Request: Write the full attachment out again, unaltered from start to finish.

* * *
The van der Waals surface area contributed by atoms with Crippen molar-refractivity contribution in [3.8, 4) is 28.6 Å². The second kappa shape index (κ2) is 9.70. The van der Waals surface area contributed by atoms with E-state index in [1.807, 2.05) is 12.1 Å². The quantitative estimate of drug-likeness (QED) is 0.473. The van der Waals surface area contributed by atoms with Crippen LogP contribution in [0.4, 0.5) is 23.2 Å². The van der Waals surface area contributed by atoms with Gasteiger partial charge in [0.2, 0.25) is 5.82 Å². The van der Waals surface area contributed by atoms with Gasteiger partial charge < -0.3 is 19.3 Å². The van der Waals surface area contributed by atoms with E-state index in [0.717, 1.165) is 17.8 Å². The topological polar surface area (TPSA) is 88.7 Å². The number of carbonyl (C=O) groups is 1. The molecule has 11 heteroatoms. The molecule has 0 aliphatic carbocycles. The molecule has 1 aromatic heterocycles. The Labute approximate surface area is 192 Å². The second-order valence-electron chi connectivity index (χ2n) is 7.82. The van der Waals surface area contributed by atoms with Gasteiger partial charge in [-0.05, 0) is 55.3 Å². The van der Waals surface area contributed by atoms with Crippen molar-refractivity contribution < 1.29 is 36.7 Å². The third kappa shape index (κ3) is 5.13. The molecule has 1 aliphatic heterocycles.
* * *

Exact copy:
The van der Waals surface area contributed by atoms with Crippen molar-refractivity contribution in [3.8, 4) is 28.6 Å². The second kappa shape index (κ2) is 9.70. The van der Waals surface area contributed by atoms with E-state index in [1.807, 2.05) is 12.1 Å². The quantitative estimate of drug-likeness (QED) is 0.473. The van der Waals surface area contributed by atoms with Crippen LogP contribution in [0.4, 0.5) is 23.2 Å². The van der Waals surface area contributed by atoms with Gasteiger partial charge in [0.2, 0.25) is 5.82 Å². The van der Waals surface area contributed by atoms with Gasteiger partial charge < -0.3 is 19.3 Å². The van der Waals surface area contributed by atoms with E-state index in [0.717, 1.165) is 17.8 Å². The topological polar surface area (TPSA) is 88.7 Å². The number of carbonyl (C=O) groups is 1. The molecule has 11 heteroatoms. The molecule has 0 aliphatic carbocycles. The molecule has 1 aromatic heterocycles. The Labute approximate surface area is 192 Å². The second-order valence-electron chi connectivity index (χ2n) is 7.82. The van der Waals surface area contributed by atoms with Gasteiger partial charge in [-0.05, 0) is 55.3 Å². The van der Waals surface area contributed by atoms with Crippen molar-refractivity contribution < 1.29 is 36.7 Å². The third kappa shape index (κ3) is 5.13. The molecule has 1 aliphatic heterocycles.